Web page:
Sunday, November 1, 2009


The early success of the band Boston is well known to fans of classic rock. Their self-titled 1976 debut album made a huge commercial splash with its turbo-charged, technically sophisticated arena rock anthems. Every track on that sonic rollercoaster of an album is familiar to listeners of classic rock radio -- even the listeners who don't own a copy. But in the three decades since, Boston albums have been few and far between, and leader Tom Scholz has earned a reputation as rock's ultimate studio slowpoke. After Boston's sophomore album Don't Look Back was released in 1978, there have been consistent eight-year gaps between new Boston releases. Their much-delayed third album Third Stage arrived in 1986; the fourth album Walk On appeared in 1994; and the fifth album Corporate America came into existence in 2002. If you are anxiously awaiting a sixth Boston album, you might get one in the year 2010. Sadly, such an album would not feature the vocals of Boston's usual lead singer Brad Delp, who took his own life in March 2007.

During the stretches between Boston albums, Delp often worked on side projects with the band's former guitarist Barry Goudreau, who left Boston after the second album. Delp took part in Goudreau's self-titled 1980 solo album, and the two of them soon formed a group called Orion The Hunter, which issued a self-titled album in 1984. In 1991, after Delp temporarily left Boston, he and Goudreau formed yet another band called RTZ, short for Return To Zero. Their self-titled 1991 album Return To Zero is out of print.

Return To Zero consists of arena rock that is similar to the Boston model, but without Tom Scholz's overpowering production values. Fortunately, the quintet is served well by the comparatively subtle arrangements, and they display admirable strengths instead of shortcomings. Although Return To Zero does not have the immediately gripping power of a Boston album, it has an appeal of its own that becomes more apparent over time and repeat listenings. Delp's vocals are still penetrating without being punched across in the Boston way; Goudreau and the other three instrumentalists (keyboardist Brian Maes, drummer David Stefanelli, and bassist Tim Archibald) all sound skilled and engaged. The album's best-known song is actually one of its weaker tracks: the surprise Top 30 single "Until Your Love Comes Back Around" is a rather formulaic power ballad. But RTZ impresses with harder-rocking tracks such as "Livin' For The Rock 'N' Roll" and "Devil To Pay". This CD loads most of its better songs towards the end instead of the beginning. The best track is almost saved for last: "Hard Time (In The Big House)" is the equal of almost any song that Delp and Goudreau did with Boston. The album is inevitably dated; in fact, it sounds more like a late-'80's recording than one from the early '90's. Still, Return To Zero is certainly worthy of some respect. (Note: a second RTZ album called Lost surfaced in 1998, but it consisted of leftover tracks from the 1991 sessions, not of new recordings).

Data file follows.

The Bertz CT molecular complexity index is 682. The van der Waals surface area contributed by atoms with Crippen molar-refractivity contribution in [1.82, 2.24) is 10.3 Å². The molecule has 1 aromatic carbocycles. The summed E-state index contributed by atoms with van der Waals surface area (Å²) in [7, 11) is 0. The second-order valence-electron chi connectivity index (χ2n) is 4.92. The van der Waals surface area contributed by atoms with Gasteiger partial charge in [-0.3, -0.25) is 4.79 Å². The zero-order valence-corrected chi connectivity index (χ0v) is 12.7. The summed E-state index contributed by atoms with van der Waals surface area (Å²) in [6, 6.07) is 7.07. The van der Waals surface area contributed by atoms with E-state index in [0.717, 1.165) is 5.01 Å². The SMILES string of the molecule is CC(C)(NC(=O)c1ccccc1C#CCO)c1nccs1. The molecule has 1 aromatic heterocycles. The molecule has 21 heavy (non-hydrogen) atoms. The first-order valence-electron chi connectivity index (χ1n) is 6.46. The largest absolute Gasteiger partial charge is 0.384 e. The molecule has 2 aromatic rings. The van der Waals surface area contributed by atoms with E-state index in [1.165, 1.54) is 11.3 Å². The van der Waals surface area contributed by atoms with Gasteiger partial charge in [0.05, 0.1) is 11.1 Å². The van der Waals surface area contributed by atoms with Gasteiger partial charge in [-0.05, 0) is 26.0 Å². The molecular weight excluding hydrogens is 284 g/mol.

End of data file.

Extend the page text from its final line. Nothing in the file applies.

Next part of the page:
Tracks :

1. Face The Music
2. There's Another Side
3. All You've Got
4. This Is My Life
5. Rain Down On Me
6. Every Door Is Open
7. Devil To Pay
8. Until Your Love Comes Back Around
9. Livin' For The Rock 'N' Roll
10. Hard Time (In The Big House)
11. Return To Zero

Link : @

Artwork Included

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